Unaware of his accident or his dementia, my husband attributes his lack of short-term memory--the result of a traumatic brain injury that left him, at 75, like someone with advanced Alzheimer's--simply to aging.
At first I dismissed the idea that his age had anything to do with it. A calamitous mishap like his fall from our sleeping loft could occur to anyone at any time and just happened to tear into our lives in our seventies. But the more I think about it, the less sure I am. Can it be because of his age that the fall occurred that summer and none of the previous fifteen summers when he slept on that balcony and didn't fall? Old people famously fall. Though it's his injury, not his age that has destroyed his memory, perhaps age can't be entirely ruled out either. It's well known that an aging brain is more vulnerable to decline than a young one, even without a disastrous fall, and that a blow to the head at any age can precipitate future dementia.
The truth is, until the accident, four years ago, I never thought of either of us as old, an adjective that might apply to other people in their seventies, especially those I read about in novels or obituaries, but not to us. We didn't act old, didn't look old (at least not to each other), didn't think old or feel old. As always, each morning he went off to his art studio and I to my writing desk--not without, to be sure, some of the usual vicissitudes of septuagenarian life, annoying memory lapses, thinning hair, bones getting fragile, new sags and wrinkles unexpectedly appearing. And we had taken care to put our affairs in order--made our wills, advised our children of our wishes, rationalized our financial accounts. But in truth, we had first made wills when we were young, when our children were born. And the wrinkles and lapses of memory too had begun in our youth and accompanied us on every step of the way, along with our share of broken bones and progressive hair loss--all unremarkable, ubiquitous. Then out of the blue came that trauma, and we were suddenly plunged into old age.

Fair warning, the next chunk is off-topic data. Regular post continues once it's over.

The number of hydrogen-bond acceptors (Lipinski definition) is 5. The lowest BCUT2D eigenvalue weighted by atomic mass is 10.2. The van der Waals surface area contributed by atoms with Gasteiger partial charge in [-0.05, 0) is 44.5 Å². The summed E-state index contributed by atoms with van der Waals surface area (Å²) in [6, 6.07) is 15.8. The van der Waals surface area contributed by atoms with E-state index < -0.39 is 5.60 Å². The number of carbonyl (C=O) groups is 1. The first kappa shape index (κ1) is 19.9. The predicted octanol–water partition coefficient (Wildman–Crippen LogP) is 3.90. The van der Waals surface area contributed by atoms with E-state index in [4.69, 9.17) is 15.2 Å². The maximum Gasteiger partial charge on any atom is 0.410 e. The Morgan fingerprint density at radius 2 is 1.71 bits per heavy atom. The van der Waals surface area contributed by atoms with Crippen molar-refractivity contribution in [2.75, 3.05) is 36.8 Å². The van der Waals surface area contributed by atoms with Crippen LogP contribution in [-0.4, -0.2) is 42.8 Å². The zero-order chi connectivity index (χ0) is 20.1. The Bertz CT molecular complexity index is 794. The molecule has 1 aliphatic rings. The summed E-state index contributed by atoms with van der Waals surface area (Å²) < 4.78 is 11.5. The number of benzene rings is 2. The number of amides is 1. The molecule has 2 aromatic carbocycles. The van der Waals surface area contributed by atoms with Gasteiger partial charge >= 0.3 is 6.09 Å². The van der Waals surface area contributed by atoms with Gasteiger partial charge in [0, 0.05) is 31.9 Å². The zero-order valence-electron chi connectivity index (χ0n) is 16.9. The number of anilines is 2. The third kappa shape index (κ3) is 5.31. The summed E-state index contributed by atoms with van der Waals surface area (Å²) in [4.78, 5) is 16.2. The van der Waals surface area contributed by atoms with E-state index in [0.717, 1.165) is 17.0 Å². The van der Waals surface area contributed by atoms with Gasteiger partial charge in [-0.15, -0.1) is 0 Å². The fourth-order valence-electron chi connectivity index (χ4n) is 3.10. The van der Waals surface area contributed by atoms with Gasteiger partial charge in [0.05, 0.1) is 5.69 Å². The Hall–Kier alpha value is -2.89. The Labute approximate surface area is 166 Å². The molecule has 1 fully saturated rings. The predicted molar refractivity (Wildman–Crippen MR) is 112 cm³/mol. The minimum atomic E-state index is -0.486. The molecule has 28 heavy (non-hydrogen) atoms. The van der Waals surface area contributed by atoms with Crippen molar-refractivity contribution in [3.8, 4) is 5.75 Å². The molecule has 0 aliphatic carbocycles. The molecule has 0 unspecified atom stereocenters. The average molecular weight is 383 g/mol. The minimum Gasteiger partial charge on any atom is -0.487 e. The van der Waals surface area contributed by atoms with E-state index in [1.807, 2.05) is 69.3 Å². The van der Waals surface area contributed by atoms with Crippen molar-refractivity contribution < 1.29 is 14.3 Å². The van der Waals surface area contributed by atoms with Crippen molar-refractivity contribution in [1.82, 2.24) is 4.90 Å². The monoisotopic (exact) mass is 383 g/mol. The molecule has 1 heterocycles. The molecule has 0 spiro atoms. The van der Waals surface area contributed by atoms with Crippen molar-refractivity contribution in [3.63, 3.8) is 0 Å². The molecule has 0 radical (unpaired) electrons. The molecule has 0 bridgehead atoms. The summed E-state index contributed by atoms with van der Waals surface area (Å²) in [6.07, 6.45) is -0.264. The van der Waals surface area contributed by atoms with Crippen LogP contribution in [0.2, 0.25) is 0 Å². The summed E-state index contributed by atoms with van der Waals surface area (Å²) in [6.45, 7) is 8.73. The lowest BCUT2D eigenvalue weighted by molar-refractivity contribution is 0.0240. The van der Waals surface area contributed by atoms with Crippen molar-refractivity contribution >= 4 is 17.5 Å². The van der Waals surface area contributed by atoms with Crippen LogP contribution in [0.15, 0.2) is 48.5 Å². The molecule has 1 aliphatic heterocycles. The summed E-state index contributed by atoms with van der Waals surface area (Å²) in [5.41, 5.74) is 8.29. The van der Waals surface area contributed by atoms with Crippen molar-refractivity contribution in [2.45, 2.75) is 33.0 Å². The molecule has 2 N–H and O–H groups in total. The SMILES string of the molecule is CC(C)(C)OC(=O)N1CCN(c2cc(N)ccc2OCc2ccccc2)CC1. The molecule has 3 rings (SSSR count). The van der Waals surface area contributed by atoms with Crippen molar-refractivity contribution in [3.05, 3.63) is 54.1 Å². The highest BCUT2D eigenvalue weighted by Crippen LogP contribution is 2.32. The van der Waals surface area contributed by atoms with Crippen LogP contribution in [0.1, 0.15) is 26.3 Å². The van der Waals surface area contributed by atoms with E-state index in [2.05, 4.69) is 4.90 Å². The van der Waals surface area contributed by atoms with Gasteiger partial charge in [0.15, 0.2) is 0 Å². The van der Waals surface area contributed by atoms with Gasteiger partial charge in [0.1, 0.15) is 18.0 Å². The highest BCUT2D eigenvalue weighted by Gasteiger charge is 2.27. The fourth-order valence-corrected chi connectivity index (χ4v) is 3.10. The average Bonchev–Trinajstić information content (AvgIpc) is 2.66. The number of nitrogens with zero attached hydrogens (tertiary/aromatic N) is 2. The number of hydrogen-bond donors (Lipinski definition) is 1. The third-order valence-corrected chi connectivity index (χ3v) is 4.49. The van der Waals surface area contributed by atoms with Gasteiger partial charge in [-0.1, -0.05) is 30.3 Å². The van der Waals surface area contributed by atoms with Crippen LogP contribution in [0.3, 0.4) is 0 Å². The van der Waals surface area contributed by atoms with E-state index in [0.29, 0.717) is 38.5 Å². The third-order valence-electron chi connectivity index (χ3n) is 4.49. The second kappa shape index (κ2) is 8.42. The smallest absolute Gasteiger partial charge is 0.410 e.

"Can you believe how old we've gotten?" he exclaims as he rests on our bed while I dress.
"I know. It's hard to believe."
"But actually, I'm finding it rather enjoyable, aren't you?"
"Right!" I laugh. "No more of that restless striving or vain ambition."
"And we know so much by now," says the man who knows so little.
I give myself a shake. If he, with his disabling deficits, can hold fast to his lifelong habit of contentment, then I, without them, must find it in me to master sorrow and do the same.